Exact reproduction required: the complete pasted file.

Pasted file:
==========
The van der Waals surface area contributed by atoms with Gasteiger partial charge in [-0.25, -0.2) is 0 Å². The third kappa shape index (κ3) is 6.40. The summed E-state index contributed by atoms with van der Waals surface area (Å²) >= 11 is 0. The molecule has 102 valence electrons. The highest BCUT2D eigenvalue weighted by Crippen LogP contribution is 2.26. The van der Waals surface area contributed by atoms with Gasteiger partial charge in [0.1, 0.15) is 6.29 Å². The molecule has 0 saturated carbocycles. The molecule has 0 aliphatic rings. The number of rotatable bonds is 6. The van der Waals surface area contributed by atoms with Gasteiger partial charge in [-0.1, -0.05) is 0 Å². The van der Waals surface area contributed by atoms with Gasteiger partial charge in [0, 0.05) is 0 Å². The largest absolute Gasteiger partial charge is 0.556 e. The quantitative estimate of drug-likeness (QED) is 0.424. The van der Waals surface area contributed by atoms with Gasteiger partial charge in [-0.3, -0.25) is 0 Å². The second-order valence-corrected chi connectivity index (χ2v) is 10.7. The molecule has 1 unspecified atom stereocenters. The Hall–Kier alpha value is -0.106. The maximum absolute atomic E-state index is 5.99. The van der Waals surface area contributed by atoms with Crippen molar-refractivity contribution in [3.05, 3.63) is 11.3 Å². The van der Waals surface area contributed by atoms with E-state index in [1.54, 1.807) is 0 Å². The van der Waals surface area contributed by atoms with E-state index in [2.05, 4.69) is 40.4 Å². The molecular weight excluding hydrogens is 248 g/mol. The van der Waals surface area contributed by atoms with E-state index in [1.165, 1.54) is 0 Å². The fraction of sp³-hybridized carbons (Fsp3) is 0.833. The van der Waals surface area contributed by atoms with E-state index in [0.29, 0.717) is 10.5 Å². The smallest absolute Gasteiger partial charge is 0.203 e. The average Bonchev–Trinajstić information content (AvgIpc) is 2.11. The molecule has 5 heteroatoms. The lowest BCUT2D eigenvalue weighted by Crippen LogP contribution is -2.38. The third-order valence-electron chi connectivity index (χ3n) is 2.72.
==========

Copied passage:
The van der Waals surface area contributed by atoms with Gasteiger partial charge in [-0.25, -0.2) is 0 Å². The third kappa shape index (κ3) is 6.40. The summed E-state index contributed by atoms with van der Waals surface area (Å²) >= 11 is 0. The molecule has 102 valence electrons. The highest BCUT2D eigenvalue weighted by Crippen LogP contribution is 2.26. The van der Waals surface area contributed by atoms with Gasteiger partial charge in [0.1, 0.15) is 6.29 Å². The molecule has 0 saturated carbocycles. The molecule has 0 aliphatic rings. The number of rotatable bonds is 6. The van der Waals surface area contributed by atoms with Gasteiger partial charge in [-0.1, -0.05) is 0 Å². The van der Waals surface area contributed by atoms with Gasteiger partial charge in [0, 0.05) is 0 Å². The largest absolute Gasteiger partial charge is 0.556 e. The quantitative estimate of drug-likeness (QED) is 0.424. The van der Waals surface area contributed by atoms with Gasteiger partial charge in [-0.3, -0.25) is 0 Å². The second-order valence-corrected chi connectivity index (χ2v) is 10.7. The molecule has 1 unspecified atom stereocenters. The Hall–Kier alpha value is -0.106. The maximum absolute atomic E-state index is 5.99. The van der Waals surface area contributed by atoms with Crippen molar-refractivity contribution in [3.05, 3.63) is 11.3 Å². The van der Waals surface area contributed by atoms with E-state index in [1.54, 1.807) is 0 Å². The van der Waals surface area contributed by atoms with E-state index in [2.05, 4.69) is 40.4 Å². The molecular weight excluding hydrogens is 248 g/mol. The van der Waals surface area contributed by atoms with E-state index in [1.165, 1.54) is 0 Å². The fraction of sp³-hybridized carbons (Fsp3) is 0.833. The van der Waals surface area contributed by atoms with E-state index in [0.29, 0.717) is 10.5 Å². The smallest absolute Gasteiger partial charge is 0.203 e. The average Bonchev–Trinajstić information content (AvgIpc) is 2.11. The molecule has 5 heteroatoms. The lowest BCUT2D eigenvalue weighted by Crippen LogP contribution is -2.38. The third-order valence-electron chi connectivity index (χ3n) is 2.72.